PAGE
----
With the backdrop of vision, strategy and sales pitch, Atul Gawande gave a poignant talk on saving lives. As a surgeon, saving lives is his day job. Here, he was talking saving lives of soldiers. From American Civil War to Persian Gulf war in early ‘90s, and average of 25% wounded soldiers died. In that period, there has been tremendous increase in killing machines and healing machines. Although the number of wounded, died substantially decreased, the percentage remained about the same until Afghan-Iraq war. Suddenly, the percentage of soldiers died dropped to 10% of the wounded.
What happened? Was there a miracle drug or medical breakthrough?
One bright person after another asked, how can we save more?
Surgeons know, first hour after injury – called the golden hour – is the most critical. Smaller, agile troops go farther from the base and trip back to the base will take longer. Army created cavalry of about 6 trucks who could reach much farther than typical bases and could be setup to perform 4 patients simultaneously in about 60 minutes. This was an improvement of logistics.
these clinic outputs, they wouldn’t try to heal the patients completely and
many times wouldn’t even complete the surgery itself. They would bring the patients to a stage so
they could be transported to the big base. Doctors would wrap the wounds and patients;
leave a clear note on diagnosis, procedures done, next steps on the patient. The base would do the similar effort and
transport the soldier to the American base in
When army saw too many soldiers were dying because it was too heavy, they made it responsibility of the commanding officer to ensure this was enforced and change the culture.
When army saw too many soldiers were getting eye injuries from data analysis, they interviewed the young soldiers, who said, the protection goggles were ugly. Army redesigned the goggles’ with the help eyewear designing companies. Now, the very same soldiers wouldn’t even take them out even indoors.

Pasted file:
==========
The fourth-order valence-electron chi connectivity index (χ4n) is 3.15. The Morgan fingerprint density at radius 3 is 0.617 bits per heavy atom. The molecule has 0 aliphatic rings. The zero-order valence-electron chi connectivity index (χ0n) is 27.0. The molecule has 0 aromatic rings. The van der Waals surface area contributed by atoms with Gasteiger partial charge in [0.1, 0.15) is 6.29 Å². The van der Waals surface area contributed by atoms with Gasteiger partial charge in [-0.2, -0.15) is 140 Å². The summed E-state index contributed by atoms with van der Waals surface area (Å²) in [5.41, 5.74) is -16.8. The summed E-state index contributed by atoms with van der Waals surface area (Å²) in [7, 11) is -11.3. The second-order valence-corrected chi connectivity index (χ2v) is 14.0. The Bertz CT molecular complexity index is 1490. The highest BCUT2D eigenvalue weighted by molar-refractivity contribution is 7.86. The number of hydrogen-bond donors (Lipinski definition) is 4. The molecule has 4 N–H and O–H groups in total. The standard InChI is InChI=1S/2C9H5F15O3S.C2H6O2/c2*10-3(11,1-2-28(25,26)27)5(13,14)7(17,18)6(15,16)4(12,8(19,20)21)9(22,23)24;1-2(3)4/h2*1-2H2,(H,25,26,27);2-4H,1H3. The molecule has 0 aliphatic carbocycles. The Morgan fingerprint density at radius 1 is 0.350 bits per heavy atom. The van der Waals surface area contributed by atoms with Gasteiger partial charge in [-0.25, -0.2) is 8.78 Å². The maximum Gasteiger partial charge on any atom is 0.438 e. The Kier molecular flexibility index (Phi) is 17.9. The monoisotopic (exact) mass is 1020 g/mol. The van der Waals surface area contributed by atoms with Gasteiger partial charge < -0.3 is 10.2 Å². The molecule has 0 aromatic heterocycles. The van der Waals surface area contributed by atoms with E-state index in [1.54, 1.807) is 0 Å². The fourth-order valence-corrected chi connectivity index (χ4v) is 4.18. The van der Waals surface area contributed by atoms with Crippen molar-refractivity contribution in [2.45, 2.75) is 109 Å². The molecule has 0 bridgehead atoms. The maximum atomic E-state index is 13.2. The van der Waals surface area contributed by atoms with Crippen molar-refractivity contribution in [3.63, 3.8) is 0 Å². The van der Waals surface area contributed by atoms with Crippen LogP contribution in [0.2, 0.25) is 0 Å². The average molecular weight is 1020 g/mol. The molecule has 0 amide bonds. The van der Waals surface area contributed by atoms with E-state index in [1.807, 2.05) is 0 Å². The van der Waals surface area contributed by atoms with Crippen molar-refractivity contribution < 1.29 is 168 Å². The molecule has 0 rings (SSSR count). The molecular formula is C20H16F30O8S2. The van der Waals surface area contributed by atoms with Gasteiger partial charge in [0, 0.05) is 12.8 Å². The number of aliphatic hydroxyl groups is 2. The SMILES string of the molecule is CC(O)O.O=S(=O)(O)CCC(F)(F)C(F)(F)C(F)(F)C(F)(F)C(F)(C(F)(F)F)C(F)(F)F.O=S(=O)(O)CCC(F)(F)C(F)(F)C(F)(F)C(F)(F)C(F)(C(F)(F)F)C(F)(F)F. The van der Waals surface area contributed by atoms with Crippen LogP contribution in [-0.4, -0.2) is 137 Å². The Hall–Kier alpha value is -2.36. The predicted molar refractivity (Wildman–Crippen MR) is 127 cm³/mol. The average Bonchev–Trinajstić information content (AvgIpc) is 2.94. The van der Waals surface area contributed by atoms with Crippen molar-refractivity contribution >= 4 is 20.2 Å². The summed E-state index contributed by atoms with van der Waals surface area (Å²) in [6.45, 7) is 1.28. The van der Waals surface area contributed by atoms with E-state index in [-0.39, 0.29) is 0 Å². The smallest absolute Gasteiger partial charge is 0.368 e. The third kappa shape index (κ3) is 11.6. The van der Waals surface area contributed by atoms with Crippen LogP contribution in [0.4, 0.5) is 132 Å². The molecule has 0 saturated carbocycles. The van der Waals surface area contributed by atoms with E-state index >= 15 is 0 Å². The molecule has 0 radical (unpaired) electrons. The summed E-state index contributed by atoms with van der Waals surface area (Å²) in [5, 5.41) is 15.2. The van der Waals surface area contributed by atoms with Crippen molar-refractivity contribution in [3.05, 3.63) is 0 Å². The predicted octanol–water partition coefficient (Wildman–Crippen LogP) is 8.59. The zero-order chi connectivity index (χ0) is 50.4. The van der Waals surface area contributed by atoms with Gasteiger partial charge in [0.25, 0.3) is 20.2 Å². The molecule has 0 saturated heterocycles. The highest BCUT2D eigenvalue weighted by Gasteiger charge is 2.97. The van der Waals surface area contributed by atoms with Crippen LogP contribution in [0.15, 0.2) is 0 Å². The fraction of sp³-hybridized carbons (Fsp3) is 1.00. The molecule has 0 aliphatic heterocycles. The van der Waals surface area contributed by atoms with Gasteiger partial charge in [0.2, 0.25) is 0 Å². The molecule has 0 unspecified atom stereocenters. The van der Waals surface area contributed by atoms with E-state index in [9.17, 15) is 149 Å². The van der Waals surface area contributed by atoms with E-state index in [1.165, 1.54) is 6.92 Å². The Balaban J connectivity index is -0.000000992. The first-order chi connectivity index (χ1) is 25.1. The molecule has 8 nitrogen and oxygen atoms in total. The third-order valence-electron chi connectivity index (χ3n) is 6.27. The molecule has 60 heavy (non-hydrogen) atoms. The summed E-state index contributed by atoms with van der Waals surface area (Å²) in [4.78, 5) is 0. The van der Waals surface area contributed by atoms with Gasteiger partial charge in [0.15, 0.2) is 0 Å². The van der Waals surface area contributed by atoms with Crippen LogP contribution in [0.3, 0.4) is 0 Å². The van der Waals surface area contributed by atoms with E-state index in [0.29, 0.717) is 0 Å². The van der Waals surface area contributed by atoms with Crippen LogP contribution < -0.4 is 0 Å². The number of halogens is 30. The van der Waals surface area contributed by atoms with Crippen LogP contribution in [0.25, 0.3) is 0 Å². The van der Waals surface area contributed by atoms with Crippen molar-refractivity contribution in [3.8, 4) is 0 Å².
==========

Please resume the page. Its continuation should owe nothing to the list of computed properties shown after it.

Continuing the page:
Even though, changing the percentage from 25% to 10% was dramatic, at every stage, someone had to provide the data (doctors who send the information from the battle field after 20-hour work!) analyze the data deeply, be on the field to understand and verify.
Samuel Gorovitz and Alasdair MacIntyre wrote human deficiency has two reasons: ignorance and ineptitude. Ignorance is not knowing the right answer and ineptitude is lack of applying known, proven knowledge consistently. Until recently, in most fields, ignorance was the issue. In the last century, there has been so many improvements, ineptitude is catching up to be an issue. Modern work is complex. Any tool that removes the practitioner to remember things is a good thing. Feature built into product or an external checklist can help.
Lesson is, dramatic improvements in any field do not have come from Nobel winning ideas, although they are helpful. Consistent application of state of art will reduce the number of customers, patients who fall on the wrong side of statistics.
Everyone can do more with data: provide, analyze, feedback.
Now, what can you provide and what can you analyze?
-- I’m writing this more than a week after I listened to this talk. This was about 25 minute talk. This is what I recall. Any mistakes are mine.
-- I had a brief conversation with Atul when I got his autograph on Checklist Manifesto. When I thanked him for giving the idea for my checklist, he asked me if I was the one who blogged about using it and he would be interested in seeing the full checklist. I was pleased he knew about it.